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FAA needs to be more efficient, House leaders tell HuertaFAA needs to be more efficient, House leaders tell Huerta

The FAA needs to be more efficient and move more swiftly to complete critical projects in order for the United States to maintain its gold standard in aviation safety, House leaders told FAA Administrator Michael Huerta during a hearing on FAA reauthorization. Meanwhile, the FAA requested greater flexibility to address modernization, the integration of drones into national airspace, and spending across various programs.

Rep. Bill Shuster (R-Pa.), who chairs the powerful House Transportation and Infrastructure Committee which will play a critical role in setting long-term priorities for the FAA as part of the reauthorization process, was sharply critical of the agency’s modernization efforts to date.

“We critically need to modernize the ATC system, something the FAA has been working since the beginning of the Reagan administration,” Shuster said in a prepared statement. "Unfortunately, we have too little to show for it except for cost overruns and delays. As a result, many stakeholders have understandably lost confidence in FAA’s ability to modernize.”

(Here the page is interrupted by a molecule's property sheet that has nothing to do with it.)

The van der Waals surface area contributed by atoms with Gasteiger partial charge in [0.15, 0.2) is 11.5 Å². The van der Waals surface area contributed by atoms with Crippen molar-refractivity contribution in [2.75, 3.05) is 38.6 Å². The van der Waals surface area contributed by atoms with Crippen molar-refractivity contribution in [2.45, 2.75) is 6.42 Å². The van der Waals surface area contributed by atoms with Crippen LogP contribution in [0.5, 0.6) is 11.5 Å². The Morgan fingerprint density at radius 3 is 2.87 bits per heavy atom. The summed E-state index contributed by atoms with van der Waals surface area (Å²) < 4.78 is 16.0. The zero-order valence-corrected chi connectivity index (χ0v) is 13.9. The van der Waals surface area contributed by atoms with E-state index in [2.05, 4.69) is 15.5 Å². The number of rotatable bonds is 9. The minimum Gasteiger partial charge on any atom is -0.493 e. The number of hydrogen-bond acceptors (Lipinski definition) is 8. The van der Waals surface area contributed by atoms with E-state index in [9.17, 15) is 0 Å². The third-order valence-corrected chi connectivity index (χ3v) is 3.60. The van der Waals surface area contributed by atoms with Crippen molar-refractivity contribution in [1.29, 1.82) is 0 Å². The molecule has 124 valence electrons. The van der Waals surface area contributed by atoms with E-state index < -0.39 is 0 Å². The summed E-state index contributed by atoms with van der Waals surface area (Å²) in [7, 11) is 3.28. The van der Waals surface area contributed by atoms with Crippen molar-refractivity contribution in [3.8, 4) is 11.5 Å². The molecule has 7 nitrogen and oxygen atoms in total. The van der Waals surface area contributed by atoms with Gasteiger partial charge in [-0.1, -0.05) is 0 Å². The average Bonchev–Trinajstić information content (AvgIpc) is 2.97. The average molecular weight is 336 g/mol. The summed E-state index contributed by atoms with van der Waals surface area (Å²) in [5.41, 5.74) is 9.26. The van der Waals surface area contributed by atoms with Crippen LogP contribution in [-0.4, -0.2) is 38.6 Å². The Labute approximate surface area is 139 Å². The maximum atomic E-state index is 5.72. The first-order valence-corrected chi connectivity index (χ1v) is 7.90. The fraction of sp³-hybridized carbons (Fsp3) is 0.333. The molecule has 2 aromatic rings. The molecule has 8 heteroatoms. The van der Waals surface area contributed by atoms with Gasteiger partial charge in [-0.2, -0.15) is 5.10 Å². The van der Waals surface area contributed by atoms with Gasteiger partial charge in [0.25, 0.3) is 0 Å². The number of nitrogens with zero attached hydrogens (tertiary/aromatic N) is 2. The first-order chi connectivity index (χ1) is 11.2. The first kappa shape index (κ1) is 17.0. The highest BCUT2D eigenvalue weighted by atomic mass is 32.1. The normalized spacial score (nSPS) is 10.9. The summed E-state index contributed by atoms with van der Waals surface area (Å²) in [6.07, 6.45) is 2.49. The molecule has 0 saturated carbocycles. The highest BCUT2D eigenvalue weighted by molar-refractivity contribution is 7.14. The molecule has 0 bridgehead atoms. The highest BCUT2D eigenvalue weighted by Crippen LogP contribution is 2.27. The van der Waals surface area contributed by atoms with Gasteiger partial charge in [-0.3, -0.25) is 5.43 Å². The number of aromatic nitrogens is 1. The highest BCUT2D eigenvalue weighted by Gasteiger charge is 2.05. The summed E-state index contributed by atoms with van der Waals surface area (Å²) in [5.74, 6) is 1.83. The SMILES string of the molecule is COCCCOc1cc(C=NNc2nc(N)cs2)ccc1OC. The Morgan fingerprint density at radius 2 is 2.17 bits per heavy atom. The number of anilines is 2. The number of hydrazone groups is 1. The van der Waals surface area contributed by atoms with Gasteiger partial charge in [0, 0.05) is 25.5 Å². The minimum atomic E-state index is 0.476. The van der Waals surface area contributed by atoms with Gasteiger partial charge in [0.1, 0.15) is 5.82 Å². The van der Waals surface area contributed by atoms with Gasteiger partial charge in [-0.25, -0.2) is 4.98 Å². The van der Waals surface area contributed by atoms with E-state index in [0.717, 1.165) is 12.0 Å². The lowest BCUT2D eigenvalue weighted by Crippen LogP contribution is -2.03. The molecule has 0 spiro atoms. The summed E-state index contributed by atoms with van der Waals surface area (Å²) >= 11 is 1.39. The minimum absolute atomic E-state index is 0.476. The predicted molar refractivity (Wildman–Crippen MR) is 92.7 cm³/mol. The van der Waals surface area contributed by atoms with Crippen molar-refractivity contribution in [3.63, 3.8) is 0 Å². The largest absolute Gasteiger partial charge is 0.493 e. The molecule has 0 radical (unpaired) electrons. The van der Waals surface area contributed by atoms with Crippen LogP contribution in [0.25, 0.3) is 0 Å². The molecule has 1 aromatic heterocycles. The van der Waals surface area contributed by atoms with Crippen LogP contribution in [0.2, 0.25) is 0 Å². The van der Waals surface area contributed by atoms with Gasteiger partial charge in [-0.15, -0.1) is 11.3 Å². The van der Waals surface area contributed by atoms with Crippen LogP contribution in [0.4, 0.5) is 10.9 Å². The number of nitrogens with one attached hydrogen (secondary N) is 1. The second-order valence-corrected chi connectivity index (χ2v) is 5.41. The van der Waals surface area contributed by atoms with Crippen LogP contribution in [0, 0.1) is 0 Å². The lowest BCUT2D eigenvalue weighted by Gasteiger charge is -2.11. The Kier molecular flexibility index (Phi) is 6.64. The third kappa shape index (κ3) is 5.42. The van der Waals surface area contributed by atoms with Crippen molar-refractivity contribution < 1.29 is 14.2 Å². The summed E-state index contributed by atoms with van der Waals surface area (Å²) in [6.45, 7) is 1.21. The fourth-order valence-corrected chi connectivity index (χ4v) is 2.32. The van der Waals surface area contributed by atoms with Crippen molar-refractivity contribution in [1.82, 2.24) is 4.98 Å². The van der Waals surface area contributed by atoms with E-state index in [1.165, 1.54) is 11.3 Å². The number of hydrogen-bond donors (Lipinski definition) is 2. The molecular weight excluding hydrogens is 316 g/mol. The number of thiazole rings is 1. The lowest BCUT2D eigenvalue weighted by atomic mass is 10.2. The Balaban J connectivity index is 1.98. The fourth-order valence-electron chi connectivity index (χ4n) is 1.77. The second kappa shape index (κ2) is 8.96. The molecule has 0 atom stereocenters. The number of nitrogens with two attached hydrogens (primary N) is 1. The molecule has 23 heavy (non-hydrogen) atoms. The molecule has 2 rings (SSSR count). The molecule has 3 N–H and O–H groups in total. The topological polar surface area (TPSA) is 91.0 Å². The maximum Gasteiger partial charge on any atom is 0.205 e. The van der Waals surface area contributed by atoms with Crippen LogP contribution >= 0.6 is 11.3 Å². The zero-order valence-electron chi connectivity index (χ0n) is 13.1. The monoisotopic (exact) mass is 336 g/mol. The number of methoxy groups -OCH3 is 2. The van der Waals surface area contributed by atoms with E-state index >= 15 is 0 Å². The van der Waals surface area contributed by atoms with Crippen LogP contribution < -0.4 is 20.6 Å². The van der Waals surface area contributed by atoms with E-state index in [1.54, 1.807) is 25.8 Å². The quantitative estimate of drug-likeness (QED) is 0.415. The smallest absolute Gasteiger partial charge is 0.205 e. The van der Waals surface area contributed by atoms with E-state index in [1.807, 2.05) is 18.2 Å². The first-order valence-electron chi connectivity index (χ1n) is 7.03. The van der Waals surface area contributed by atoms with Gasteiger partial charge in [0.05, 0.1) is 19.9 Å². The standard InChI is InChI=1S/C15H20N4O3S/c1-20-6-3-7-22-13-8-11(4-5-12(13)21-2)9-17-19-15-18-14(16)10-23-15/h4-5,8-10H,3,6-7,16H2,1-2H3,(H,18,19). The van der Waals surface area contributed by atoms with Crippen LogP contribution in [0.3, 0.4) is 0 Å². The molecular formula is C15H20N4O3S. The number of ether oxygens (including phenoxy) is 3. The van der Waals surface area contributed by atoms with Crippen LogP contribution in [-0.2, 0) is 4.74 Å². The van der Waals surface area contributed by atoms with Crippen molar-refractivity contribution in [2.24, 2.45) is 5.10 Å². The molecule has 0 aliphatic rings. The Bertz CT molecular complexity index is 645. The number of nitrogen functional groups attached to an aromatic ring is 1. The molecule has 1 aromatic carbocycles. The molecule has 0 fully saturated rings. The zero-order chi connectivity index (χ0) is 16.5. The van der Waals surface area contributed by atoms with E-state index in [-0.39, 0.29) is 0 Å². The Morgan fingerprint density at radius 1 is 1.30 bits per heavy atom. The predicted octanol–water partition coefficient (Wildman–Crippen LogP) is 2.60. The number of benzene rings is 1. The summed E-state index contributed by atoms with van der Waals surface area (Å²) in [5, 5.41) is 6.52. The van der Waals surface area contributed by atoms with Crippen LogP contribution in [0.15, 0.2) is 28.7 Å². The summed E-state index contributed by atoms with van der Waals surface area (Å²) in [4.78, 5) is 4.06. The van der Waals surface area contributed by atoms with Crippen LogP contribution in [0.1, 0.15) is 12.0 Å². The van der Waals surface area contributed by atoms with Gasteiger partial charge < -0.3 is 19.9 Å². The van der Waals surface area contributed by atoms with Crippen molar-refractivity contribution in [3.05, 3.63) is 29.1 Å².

House Aviation Subcommittee Chairman Rep. Frank LoBiondo (R-N.J.) noted that progress has been made on NextGen modernization and the aviation community is beginning to see some of its promised benefits but he, too, took the FAA to task for its slow pace on a range of issues and urged the agency to be “more aggressive” with integrating unmanned aircraft systems (UAS) into the national airspace.

“For the past year, we’ve received an extensive amount of input from stakeholders regarding the slow pace of FAA’s implementation of NextGen as well as the agency’s inefficient and overly burdensome certification processes,” LoBiondo said in a prepared statement. “Many of these problems have been identified in several oversight hearings conducted by this subcommittee, as well by the DOT Inspector General and Government Accountability Office.”